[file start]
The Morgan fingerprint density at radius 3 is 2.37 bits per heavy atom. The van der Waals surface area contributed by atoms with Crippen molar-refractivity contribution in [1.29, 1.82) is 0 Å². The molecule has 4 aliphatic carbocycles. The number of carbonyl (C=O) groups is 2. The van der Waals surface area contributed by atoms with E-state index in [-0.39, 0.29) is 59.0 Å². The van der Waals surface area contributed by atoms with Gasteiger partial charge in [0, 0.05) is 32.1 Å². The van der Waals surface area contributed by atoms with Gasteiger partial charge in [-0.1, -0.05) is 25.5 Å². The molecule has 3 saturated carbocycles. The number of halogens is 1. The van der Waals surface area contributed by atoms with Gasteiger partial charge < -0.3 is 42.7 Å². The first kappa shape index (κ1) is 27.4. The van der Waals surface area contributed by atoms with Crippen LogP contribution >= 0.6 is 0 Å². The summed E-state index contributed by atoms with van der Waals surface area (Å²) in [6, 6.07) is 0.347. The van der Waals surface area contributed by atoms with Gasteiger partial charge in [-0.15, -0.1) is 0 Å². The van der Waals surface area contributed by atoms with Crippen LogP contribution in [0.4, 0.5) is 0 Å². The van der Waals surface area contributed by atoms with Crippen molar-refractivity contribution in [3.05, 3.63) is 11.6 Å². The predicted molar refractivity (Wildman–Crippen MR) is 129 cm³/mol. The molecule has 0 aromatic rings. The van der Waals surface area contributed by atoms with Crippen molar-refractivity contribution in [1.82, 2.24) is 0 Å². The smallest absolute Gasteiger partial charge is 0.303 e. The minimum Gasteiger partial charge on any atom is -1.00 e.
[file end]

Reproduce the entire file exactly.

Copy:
The Morgan fingerprint density at radius 3 is 2.37 bits per heavy atom. The van der Waals surface area contributed by atoms with Crippen molar-refractivity contribution in [1.29, 1.82) is 0 Å². The molecule has 4 aliphatic carbocycles. The number of carbonyl (C=O) groups is 2. The van der Waals surface area contributed by atoms with E-state index in [-0.39, 0.29) is 59.0 Å². The van der Waals surface area contributed by atoms with Gasteiger partial charge in [0, 0.05) is 32.1 Å². The van der Waals surface area contributed by atoms with Gasteiger partial charge in [-0.1, -0.05) is 25.5 Å². The molecule has 3 saturated carbocycles. The number of halogens is 1. The van der Waals surface area contributed by atoms with Gasteiger partial charge < -0.3 is 42.7 Å². The first kappa shape index (κ1) is 27.4. The van der Waals surface area contributed by atoms with Crippen LogP contribution >= 0.6 is 0 Å². The summed E-state index contributed by atoms with van der Waals surface area (Å²) in [6, 6.07) is 0.347. The van der Waals surface area contributed by atoms with Gasteiger partial charge in [-0.15, -0.1) is 0 Å². The van der Waals surface area contributed by atoms with Crippen LogP contribution in [0.4, 0.5) is 0 Å². The van der Waals surface area contributed by atoms with Crippen molar-refractivity contribution in [3.05, 3.63) is 11.6 Å². The predicted molar refractivity (Wildman–Crippen MR) is 129 cm³/mol. The molecule has 0 aromatic rings. The van der Waals surface area contributed by atoms with Crippen molar-refractivity contribution in [1.82, 2.24) is 0 Å². The smallest absolute Gasteiger partial charge is 0.303 e. The minimum Gasteiger partial charge on any atom is -1.00 e.